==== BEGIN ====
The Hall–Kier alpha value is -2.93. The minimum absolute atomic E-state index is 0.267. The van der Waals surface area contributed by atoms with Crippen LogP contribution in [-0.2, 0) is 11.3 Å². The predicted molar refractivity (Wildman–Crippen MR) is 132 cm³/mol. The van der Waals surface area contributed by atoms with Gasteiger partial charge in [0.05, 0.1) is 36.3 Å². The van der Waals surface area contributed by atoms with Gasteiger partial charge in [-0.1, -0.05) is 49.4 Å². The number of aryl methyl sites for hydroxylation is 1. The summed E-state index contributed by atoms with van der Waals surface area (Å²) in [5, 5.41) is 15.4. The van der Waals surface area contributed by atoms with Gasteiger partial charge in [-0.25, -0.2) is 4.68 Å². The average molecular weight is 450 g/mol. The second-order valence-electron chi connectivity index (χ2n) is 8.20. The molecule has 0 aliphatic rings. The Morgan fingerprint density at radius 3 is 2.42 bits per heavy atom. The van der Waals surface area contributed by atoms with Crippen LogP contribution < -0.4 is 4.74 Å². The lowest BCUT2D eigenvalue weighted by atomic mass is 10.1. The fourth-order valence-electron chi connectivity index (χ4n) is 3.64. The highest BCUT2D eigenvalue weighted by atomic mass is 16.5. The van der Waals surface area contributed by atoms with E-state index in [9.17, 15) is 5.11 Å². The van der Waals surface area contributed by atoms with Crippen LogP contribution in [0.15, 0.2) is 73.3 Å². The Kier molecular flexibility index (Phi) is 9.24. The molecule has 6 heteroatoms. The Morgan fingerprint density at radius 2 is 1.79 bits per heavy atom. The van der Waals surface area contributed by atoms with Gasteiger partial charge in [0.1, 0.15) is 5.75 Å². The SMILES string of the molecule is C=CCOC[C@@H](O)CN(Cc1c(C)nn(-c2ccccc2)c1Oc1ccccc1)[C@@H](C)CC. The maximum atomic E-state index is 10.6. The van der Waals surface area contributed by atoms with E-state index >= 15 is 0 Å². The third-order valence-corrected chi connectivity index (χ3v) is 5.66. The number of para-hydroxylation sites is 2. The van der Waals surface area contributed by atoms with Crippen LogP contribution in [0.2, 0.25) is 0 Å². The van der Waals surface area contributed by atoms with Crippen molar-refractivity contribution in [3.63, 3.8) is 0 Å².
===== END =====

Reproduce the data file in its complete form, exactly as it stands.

The Hall–Kier alpha value is -2.93. The minimum absolute atomic E-state index is 0.267. The van der Waals surface area contributed by atoms with Crippen LogP contribution in [-0.2, 0) is 11.3 Å². The predicted molar refractivity (Wildman–Crippen MR) is 132 cm³/mol. The van der Waals surface area contributed by atoms with Gasteiger partial charge in [0.05, 0.1) is 36.3 Å². The van der Waals surface area contributed by atoms with Gasteiger partial charge in [-0.1, -0.05) is 49.4 Å². The number of aryl methyl sites for hydroxylation is 1. The summed E-state index contributed by atoms with van der Waals surface area (Å²) in [5, 5.41) is 15.4. The van der Waals surface area contributed by atoms with Gasteiger partial charge in [-0.25, -0.2) is 4.68 Å². The average molecular weight is 450 g/mol. The second-order valence-electron chi connectivity index (χ2n) is 8.20. The molecule has 0 aliphatic rings. The Morgan fingerprint density at radius 3 is 2.42 bits per heavy atom. The van der Waals surface area contributed by atoms with Crippen LogP contribution < -0.4 is 4.74 Å². The lowest BCUT2D eigenvalue weighted by atomic mass is 10.1. The fourth-order valence-electron chi connectivity index (χ4n) is 3.64. The highest BCUT2D eigenvalue weighted by atomic mass is 16.5. The van der Waals surface area contributed by atoms with E-state index in [9.17, 15) is 5.11 Å². The van der Waals surface area contributed by atoms with Crippen LogP contribution in [0.15, 0.2) is 73.3 Å². The Kier molecular flexibility index (Phi) is 9.24. The molecule has 6 heteroatoms. The Morgan fingerprint density at radius 2 is 1.79 bits per heavy atom. The van der Waals surface area contributed by atoms with Gasteiger partial charge in [0.1, 0.15) is 5.75 Å². The SMILES string of the molecule is C=CCOC[C@@H](O)CN(Cc1c(C)nn(-c2ccccc2)c1Oc1ccccc1)[C@@H](C)CC. The maximum atomic E-state index is 10.6. The van der Waals surface area contributed by atoms with E-state index >= 15 is 0 Å². The third-order valence-corrected chi connectivity index (χ3v) is 5.66. The number of para-hydroxylation sites is 2. The van der Waals surface area contributed by atoms with Crippen LogP contribution in [0.2, 0.25) is 0 Å². The van der Waals surface area contributed by atoms with Crippen molar-refractivity contribution in [3.63, 3.8) is 0 Å².